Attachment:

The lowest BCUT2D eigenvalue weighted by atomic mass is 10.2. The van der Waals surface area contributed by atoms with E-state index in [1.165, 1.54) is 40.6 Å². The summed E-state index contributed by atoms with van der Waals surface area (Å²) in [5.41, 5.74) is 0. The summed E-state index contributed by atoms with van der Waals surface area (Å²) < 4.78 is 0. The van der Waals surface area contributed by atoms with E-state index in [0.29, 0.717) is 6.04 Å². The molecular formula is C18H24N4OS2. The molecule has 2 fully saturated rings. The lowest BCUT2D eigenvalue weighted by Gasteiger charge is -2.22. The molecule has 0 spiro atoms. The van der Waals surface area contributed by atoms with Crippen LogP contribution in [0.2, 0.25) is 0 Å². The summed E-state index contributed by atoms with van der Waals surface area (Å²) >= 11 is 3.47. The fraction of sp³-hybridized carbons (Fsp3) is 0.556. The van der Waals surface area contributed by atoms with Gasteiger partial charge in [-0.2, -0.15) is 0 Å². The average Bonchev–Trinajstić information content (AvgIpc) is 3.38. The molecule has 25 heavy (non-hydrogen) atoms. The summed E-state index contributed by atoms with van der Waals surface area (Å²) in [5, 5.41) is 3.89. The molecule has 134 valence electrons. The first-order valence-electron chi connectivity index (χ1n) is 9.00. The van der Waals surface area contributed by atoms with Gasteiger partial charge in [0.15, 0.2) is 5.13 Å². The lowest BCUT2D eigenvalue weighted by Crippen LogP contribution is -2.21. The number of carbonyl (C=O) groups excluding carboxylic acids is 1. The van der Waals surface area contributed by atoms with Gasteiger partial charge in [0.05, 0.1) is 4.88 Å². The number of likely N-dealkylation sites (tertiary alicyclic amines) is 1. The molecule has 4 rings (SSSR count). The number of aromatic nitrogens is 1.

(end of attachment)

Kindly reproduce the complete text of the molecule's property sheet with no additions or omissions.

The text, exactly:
The lowest BCUT2D eigenvalue weighted by atomic mass is 10.2. The van der Waals surface area contributed by atoms with E-state index in [1.165, 1.54) is 40.6 Å². The summed E-state index contributed by atoms with van der Waals surface area (Å²) in [5.41, 5.74) is 0. The summed E-state index contributed by atoms with van der Waals surface area (Å²) < 4.78 is 0. The van der Waals surface area contributed by atoms with E-state index in [0.29, 0.717) is 6.04 Å². The molecular formula is C18H24N4OS2. The molecule has 2 fully saturated rings. The lowest BCUT2D eigenvalue weighted by Gasteiger charge is -2.22. The molecule has 0 spiro atoms. The van der Waals surface area contributed by atoms with Crippen LogP contribution in [0.2, 0.25) is 0 Å². The summed E-state index contributed by atoms with van der Waals surface area (Å²) >= 11 is 3.47. The fraction of sp³-hybridized carbons (Fsp3) is 0.556. The van der Waals surface area contributed by atoms with Gasteiger partial charge in [-0.2, -0.15) is 0 Å². The average Bonchev–Trinajstić information content (AvgIpc) is 3.38. The molecule has 25 heavy (non-hydrogen) atoms. The summed E-state index contributed by atoms with van der Waals surface area (Å²) in [5, 5.41) is 3.89. The molecule has 134 valence electrons. The first-order valence-electron chi connectivity index (χ1n) is 9.00. The van der Waals surface area contributed by atoms with Gasteiger partial charge in [0.15, 0.2) is 5.13 Å². The lowest BCUT2D eigenvalue weighted by Crippen LogP contribution is -2.21. The number of carbonyl (C=O) groups excluding carboxylic acids is 1. The van der Waals surface area contributed by atoms with Gasteiger partial charge in [0.05, 0.1) is 4.88 Å². The number of likely N-dealkylation sites (tertiary alicyclic amines) is 1. The molecule has 4 rings (SSSR count). The number of aromatic nitrogens is 1.